Monday, January 23, 2017

Provence house patio with tree

The last project was the garden - and that is now blooming with lavender and has a large plane tree. It turned out just the way I wanted it to :-)

After straightening this branch of wood for a couple of months in the vice, the stem is much straighter now. Glueing some 2500 leaves on the tree was actually very rewarding. Nothing one could really do wrong. I don't think I ever 'heard' so much TV in a long time...

Just spray painting the paper for the leaves had its suprise: one of the cans left lots of dust, which creeped in everywhere in the room! It took me some time to clean up my hobby room and every shelf...Lesson learned: only spray outside!!

'Tree planting' was not about getting the shovel out! The tree needed to be removable. Drilling straight into the stem and getting this alu rod straight was very interesting... 

A bit of lawn in front of the pottery studio - could not find pebbles the right size...

I bought the garden furniture at the Paris fair earlier this year. After a little work on it (it was an awful blueish green and the table top was not in proportion with the bench) I am happy with it. For a moment I fancied the furniture from Catherine Ferouelle but it would have been a bit too shabby-chic for this freshly renovated house ;-)

Basically, this house is now complete!
Video summary to follow...


Monday, January 2, 2017

Tutorial Mediteranean Roof

After much testing and trying other tutorials, this is what worked best for me.
But mind you: it is a luxury version because of the amount of tiles it needs!!
And I needed to make sure that the house can actually cope with the weight...

I decided NOT to have two layers of tiles (bottom and top) but to fake this only at the endings.
Reasons: the roof would have become too heavy and it is difficult to keep the tiles straight without the guidelines of the cardboard. Because there are no reverse tiles at the bottom, I had to arrange them a little closer than usual. This way, the cardboard is not visible. I covered about 1/2 to 2/3 of the underlaying tile with the next one. I needed 120 tiles for an area of 20x20cm!

The materials I used:
- Packaging cardboard (preferably not 'sandwiched' but open on one side, or peel off one side) with a 1cm wave.
- Clay roof tiles from The size I used is: length 3.5cm, width 1.6cm to 0.6cm (narrowest side). Exact description: Arab miniature tiles 35mm long. Ref. 3500771 Keranova.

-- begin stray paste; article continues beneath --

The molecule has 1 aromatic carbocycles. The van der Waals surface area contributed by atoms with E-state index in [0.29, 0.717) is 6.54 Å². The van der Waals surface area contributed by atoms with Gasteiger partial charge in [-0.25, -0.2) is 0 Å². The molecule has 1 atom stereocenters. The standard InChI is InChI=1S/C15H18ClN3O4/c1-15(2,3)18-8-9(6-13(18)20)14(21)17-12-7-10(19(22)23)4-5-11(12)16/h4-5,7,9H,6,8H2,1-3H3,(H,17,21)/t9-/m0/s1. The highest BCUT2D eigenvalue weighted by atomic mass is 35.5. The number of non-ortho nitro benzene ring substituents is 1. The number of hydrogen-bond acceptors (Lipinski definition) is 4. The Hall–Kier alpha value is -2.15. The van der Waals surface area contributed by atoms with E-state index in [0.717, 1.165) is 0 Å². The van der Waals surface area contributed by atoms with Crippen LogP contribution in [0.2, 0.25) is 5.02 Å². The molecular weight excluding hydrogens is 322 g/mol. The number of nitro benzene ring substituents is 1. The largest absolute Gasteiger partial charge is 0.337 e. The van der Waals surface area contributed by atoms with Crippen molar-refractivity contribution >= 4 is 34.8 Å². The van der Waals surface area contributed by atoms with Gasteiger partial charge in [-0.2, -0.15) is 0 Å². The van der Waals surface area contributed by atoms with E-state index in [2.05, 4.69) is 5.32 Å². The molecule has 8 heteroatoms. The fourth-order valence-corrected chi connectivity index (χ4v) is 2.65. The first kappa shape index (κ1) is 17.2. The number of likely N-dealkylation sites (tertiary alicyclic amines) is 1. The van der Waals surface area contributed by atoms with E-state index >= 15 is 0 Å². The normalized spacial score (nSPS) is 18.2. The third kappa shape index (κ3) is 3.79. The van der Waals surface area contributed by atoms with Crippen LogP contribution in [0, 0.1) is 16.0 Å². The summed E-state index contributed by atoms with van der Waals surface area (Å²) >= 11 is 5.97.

1:10 scale is too large, I tried that..
- Chalky paints to color the tiles
- Wood strips for the facia, stained
- White glue
- Acrylic terracotta paint

1. I tiled the roofs before glueing them onto the house: glued the packaging cardboard onto 5mm foam board.
IMPORTANT: makes sure that you have an EVEN number of ridges.

2. Glue facia on sides, making sure it is wide enough at the front to add guttering if you want to.
Glue facia on side ensuring that the top is level with the ridges of the cardboard - to make an additional ridge on both sides.
Tip: if you want to attach guttering, the facia must be wide enough...

3. Stain or paint facia boards
4. Color the 'valleys' of the cardboard with terracotta shade crayon, feltpen or acrylic paint.

5. Color the clay tiles. I used white chalky paint, partially watered down or added other shades to create an uneven colored, lively roof.

6. If the underside of the roof is visible, best to now glue the faux roof underneath. Here one to download.

7. Lay roof tiles, using any glue. The white wood glue worked perfectly well for me.
Start at the gutter side and let them protrude minimum 1cm (try and see if the the guttering fits).
I used 17mm spacing laying these tiles.
I waited with attaching the last row of tiles in case I need to trim them.

8. Fake endings: I cut the tiles with my table saw and glued the small pieces under the first row of tiles.

9. Glue roofs onto the building. For added stability I insered wire rods through the roof into the side walls.
10. Then glue the last row of tiles onto roof and add the ridge. Ridge: make sure that both sides are level. In my case, I still could see through the roof top under the ridge - so I inserted painted strip of cardboard or wood before adding the ridge tiles.

I hope that this helps someone interested in Mediteranean mini roofing!